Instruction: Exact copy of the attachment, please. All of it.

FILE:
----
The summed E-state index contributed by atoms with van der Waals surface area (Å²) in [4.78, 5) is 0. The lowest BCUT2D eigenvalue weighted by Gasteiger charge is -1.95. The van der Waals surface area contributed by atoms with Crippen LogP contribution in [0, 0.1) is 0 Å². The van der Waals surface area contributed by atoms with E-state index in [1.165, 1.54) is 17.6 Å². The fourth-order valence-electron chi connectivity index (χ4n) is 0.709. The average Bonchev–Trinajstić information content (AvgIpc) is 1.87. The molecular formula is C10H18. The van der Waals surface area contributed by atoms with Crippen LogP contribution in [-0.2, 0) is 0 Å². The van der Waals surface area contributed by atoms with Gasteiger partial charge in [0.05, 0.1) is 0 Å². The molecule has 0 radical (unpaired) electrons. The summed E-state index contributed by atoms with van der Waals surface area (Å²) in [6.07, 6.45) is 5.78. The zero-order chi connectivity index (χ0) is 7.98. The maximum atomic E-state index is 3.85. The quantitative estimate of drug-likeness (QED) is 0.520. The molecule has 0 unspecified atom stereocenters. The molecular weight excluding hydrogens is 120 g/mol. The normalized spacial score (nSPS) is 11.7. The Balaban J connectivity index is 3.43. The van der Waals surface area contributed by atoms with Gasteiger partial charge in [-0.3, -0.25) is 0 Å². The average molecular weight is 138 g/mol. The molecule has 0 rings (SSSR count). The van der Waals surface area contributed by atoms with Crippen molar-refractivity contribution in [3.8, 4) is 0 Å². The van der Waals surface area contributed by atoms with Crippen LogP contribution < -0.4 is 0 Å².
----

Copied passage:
The summed E-state index contributed by atoms with van der Waals surface area (Å²) in [4.78, 5) is 0. The lowest BCUT2D eigenvalue weighted by Gasteiger charge is -1.95. The van der Waals surface area contributed by atoms with Crippen LogP contribution in [0, 0.1) is 0 Å². The van der Waals surface area contributed by atoms with E-state index in [1.165, 1.54) is 17.6 Å². The fourth-order valence-electron chi connectivity index (χ4n) is 0.709. The average Bonchev–Trinajstić information content (AvgIpc) is 1.87. The molecular formula is C10H18. The van der Waals surface area contributed by atoms with Crippen LogP contribution in [-0.2, 0) is 0 Å². The van der Waals surface area contributed by atoms with Gasteiger partial charge in [0.05, 0.1) is 0 Å². The molecule has 0 radical (unpaired) electrons. The summed E-state index contributed by atoms with van der Waals surface area (Å²) in [6.07, 6.45) is 5.78. The zero-order chi connectivity index (χ0) is 7.98. The maximum atomic E-state index is 3.85. The quantitative estimate of drug-likeness (QED) is 0.520. The molecule has 0 unspecified atom stereocenters. The molecular weight excluding hydrogens is 120 g/mol. The normalized spacial score (nSPS) is 11.7. The Balaban J connectivity index is 3.43. The van der Waals surface area contributed by atoms with Gasteiger partial charge in [-0.3, -0.25) is 0 Å². The average molecular weight is 138 g/mol. The molecule has 0 rings (SSSR count). The van der Waals surface area contributed by atoms with Crippen molar-refractivity contribution in [3.8, 4) is 0 Å². The van der Waals surface area contributed by atoms with Crippen LogP contribution < -0.4 is 0 Å².